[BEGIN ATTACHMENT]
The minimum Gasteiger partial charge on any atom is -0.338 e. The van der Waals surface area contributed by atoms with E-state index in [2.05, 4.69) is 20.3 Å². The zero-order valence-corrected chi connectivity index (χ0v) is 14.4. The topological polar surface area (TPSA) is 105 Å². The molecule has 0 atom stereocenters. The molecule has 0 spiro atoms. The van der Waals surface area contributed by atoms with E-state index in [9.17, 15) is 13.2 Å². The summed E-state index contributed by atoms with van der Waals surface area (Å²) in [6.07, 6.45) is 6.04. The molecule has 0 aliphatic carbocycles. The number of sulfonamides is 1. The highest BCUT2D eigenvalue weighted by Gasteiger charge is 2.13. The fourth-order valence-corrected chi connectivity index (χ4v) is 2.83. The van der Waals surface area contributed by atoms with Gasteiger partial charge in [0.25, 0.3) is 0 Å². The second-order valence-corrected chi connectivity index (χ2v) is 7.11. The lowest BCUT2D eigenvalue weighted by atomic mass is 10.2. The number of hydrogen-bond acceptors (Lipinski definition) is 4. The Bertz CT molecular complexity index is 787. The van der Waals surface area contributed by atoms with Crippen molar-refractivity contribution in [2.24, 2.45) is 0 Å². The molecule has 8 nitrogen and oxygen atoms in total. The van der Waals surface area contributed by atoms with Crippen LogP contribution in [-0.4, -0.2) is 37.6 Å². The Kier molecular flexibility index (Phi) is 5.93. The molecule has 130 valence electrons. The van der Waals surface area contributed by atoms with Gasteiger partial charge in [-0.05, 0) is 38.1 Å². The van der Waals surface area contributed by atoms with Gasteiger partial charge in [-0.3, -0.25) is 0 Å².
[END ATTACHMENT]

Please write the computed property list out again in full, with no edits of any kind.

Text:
The minimum Gasteiger partial charge on any atom is -0.338 e. The van der Waals surface area contributed by atoms with E-state index in [2.05, 4.69) is 20.3 Å². The zero-order valence-corrected chi connectivity index (χ0v) is 14.4. The topological polar surface area (TPSA) is 105 Å². The molecule has 0 atom stereocenters. The molecule has 0 spiro atoms. The van der Waals surface area contributed by atoms with E-state index in [9.17, 15) is 13.2 Å². The summed E-state index contributed by atoms with van der Waals surface area (Å²) in [6.07, 6.45) is 6.04. The molecule has 0 aliphatic carbocycles. The number of sulfonamides is 1. The highest BCUT2D eigenvalue weighted by Gasteiger charge is 2.13. The fourth-order valence-corrected chi connectivity index (χ4v) is 2.83. The van der Waals surface area contributed by atoms with Gasteiger partial charge in [0.25, 0.3) is 0 Å². The second-order valence-corrected chi connectivity index (χ2v) is 7.11. The lowest BCUT2D eigenvalue weighted by atomic mass is 10.2. The number of hydrogen-bond acceptors (Lipinski definition) is 4. The Bertz CT molecular complexity index is 787. The van der Waals surface area contributed by atoms with Crippen molar-refractivity contribution in [2.24, 2.45) is 0 Å². The molecule has 8 nitrogen and oxygen atoms in total. The van der Waals surface area contributed by atoms with Crippen LogP contribution in [-0.4, -0.2) is 37.6 Å². The Kier molecular flexibility index (Phi) is 5.93. The molecule has 130 valence electrons. The van der Waals surface area contributed by atoms with Gasteiger partial charge in [-0.05, 0) is 38.1 Å². The van der Waals surface area contributed by atoms with Gasteiger partial charge in [-0.3, -0.25) is 0 Å².